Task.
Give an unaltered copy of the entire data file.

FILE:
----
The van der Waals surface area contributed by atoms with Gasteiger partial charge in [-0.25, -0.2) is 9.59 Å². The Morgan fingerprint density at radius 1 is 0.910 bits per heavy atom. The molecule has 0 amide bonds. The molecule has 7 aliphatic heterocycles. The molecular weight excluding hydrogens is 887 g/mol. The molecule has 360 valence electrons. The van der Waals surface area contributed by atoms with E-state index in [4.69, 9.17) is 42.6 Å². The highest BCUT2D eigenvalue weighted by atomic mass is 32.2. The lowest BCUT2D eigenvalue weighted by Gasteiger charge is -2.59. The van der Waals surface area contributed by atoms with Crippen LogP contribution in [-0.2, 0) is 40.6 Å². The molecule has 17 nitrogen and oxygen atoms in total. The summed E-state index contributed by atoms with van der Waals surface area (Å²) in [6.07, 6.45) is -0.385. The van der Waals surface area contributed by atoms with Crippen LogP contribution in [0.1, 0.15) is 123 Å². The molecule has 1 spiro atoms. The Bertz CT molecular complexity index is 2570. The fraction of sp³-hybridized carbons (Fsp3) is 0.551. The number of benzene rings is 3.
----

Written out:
The van der Waals surface area contributed by atoms with Gasteiger partial charge in [-0.25, -0.2) is 9.59 Å². The Morgan fingerprint density at radius 1 is 0.910 bits per heavy atom. The molecule has 0 amide bonds. The molecule has 7 aliphatic heterocycles. The molecular weight excluding hydrogens is 887 g/mol. The molecule has 360 valence electrons. The van der Waals surface area contributed by atoms with E-state index in [4.69, 9.17) is 42.6 Å². The highest BCUT2D eigenvalue weighted by atomic mass is 32.2. The lowest BCUT2D eigenvalue weighted by Gasteiger charge is -2.59. The van der Waals surface area contributed by atoms with Crippen LogP contribution in [-0.2, 0) is 40.6 Å². The molecule has 17 nitrogen and oxygen atoms in total. The summed E-state index contributed by atoms with van der Waals surface area (Å²) in [6.07, 6.45) is -0.385. The van der Waals surface area contributed by atoms with Crippen LogP contribution in [0.1, 0.15) is 123 Å². The molecule has 1 spiro atoms. The Bertz CT molecular complexity index is 2570. The fraction of sp³-hybridized carbons (Fsp3) is 0.551. The number of benzene rings is 3.